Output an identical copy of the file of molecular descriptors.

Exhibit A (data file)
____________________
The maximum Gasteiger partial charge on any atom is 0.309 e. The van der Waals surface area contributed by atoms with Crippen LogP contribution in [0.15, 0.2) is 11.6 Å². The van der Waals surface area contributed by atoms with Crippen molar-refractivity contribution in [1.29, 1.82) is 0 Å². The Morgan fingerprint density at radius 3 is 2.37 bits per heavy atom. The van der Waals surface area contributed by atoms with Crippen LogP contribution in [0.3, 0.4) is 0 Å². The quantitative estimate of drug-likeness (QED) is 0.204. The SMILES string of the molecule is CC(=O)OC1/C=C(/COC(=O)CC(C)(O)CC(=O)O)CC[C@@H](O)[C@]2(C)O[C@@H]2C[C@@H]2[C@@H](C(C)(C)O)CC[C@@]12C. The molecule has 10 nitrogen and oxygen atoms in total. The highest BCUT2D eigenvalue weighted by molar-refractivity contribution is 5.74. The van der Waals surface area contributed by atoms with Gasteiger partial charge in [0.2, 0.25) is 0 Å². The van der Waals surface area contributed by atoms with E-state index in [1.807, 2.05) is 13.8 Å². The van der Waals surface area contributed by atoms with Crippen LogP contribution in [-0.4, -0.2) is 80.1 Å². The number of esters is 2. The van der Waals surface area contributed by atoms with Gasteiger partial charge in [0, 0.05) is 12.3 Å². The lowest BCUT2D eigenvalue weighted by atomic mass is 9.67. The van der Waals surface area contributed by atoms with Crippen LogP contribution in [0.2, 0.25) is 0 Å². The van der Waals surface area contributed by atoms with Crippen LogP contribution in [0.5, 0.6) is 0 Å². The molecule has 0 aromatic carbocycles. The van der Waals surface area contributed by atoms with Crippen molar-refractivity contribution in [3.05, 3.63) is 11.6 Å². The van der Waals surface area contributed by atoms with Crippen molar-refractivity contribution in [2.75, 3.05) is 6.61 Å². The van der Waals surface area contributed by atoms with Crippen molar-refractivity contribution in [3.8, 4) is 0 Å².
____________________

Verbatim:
The maximum Gasteiger partial charge on any atom is 0.309 e. The van der Waals surface area contributed by atoms with Crippen LogP contribution in [0.15, 0.2) is 11.6 Å². The van der Waals surface area contributed by atoms with Crippen molar-refractivity contribution in [1.29, 1.82) is 0 Å². The Morgan fingerprint density at radius 3 is 2.37 bits per heavy atom. The van der Waals surface area contributed by atoms with Crippen LogP contribution in [0.3, 0.4) is 0 Å². The quantitative estimate of drug-likeness (QED) is 0.204. The SMILES string of the molecule is CC(=O)OC1/C=C(/COC(=O)CC(C)(O)CC(=O)O)CC[C@@H](O)[C@]2(C)O[C@@H]2C[C@@H]2[C@@H](C(C)(C)O)CC[C@@]12C. The molecule has 10 nitrogen and oxygen atoms in total. The highest BCUT2D eigenvalue weighted by molar-refractivity contribution is 5.74. The van der Waals surface area contributed by atoms with Gasteiger partial charge in [0.2, 0.25) is 0 Å². The van der Waals surface area contributed by atoms with E-state index in [1.807, 2.05) is 13.8 Å². The van der Waals surface area contributed by atoms with Crippen LogP contribution in [-0.4, -0.2) is 80.1 Å². The number of esters is 2. The van der Waals surface area contributed by atoms with Gasteiger partial charge in [0, 0.05) is 12.3 Å². The lowest BCUT2D eigenvalue weighted by atomic mass is 9.67. The van der Waals surface area contributed by atoms with Crippen LogP contribution in [0.2, 0.25) is 0 Å². The van der Waals surface area contributed by atoms with Crippen LogP contribution in [0.5, 0.6) is 0 Å². The molecule has 0 aromatic carbocycles. The van der Waals surface area contributed by atoms with Crippen molar-refractivity contribution in [3.05, 3.63) is 11.6 Å². The van der Waals surface area contributed by atoms with Crippen molar-refractivity contribution in [2.75, 3.05) is 6.61 Å². The van der Waals surface area contributed by atoms with Crippen molar-refractivity contribution in [3.8, 4) is 0 Å².